By Publishers Weekly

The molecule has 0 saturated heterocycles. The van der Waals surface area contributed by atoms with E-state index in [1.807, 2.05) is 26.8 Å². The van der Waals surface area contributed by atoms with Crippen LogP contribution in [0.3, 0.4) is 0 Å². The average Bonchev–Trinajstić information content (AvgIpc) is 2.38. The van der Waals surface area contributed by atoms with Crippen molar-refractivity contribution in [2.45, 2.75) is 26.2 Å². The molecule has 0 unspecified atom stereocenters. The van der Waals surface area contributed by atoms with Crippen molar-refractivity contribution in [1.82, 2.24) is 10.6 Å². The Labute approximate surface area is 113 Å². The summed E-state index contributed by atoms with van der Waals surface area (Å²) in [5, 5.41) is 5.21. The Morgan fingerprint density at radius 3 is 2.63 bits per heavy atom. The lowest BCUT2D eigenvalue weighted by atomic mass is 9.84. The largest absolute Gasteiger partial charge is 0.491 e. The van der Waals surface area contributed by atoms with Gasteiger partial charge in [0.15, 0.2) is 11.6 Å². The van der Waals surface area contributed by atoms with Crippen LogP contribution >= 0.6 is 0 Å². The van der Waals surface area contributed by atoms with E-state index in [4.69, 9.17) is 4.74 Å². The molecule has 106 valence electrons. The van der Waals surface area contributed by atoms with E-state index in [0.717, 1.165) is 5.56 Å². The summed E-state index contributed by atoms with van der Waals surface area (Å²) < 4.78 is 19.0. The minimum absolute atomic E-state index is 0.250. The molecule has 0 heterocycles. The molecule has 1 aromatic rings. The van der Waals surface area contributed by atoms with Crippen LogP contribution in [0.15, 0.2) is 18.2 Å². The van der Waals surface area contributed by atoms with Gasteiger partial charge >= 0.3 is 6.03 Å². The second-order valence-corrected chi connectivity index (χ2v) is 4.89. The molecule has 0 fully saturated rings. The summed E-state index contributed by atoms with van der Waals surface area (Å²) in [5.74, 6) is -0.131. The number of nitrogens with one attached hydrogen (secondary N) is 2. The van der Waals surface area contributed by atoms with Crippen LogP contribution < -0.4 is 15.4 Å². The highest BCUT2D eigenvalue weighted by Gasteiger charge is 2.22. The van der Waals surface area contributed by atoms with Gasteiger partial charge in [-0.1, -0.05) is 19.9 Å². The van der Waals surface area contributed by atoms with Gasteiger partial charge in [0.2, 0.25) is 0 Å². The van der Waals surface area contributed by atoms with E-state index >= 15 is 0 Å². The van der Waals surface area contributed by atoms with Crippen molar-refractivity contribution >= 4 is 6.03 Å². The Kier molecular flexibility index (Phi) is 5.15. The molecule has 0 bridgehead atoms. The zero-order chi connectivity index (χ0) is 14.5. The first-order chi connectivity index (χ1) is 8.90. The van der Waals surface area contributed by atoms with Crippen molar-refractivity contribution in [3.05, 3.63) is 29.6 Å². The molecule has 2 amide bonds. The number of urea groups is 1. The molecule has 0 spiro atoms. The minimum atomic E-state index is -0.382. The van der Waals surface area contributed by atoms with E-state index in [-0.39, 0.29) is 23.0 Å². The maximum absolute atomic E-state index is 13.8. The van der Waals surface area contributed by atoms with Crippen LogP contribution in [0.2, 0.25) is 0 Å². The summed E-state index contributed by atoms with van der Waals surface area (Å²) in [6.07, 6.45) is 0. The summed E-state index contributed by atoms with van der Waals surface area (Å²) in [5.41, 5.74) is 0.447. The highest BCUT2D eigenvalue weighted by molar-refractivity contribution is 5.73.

Vivien Thomas had long strived to become a doctor, but after losing his college savings in the stock market crash of 1929, he instead took a job as a research technician at Vanderbilt University. As an African-American, Thomas’s title was officially “janitor.” Despite persistent racial prejudice, Thomas devised a means to perform open-heart surgery on “blue babies” who were not getting enough oxygen, a procedure that would save the lives of many infants. Hooks writes with vivid detail and immediacy, describing Thomas’s anxiety as he coaches Dr. Blalock, the doctor who originally hired him, on performing the first surgery. Bootman’s subdued watercolors channel the sobering climate of Depression-era America in a sensitive portrayal of a little-recognized medical pioneer. Ages 7–12.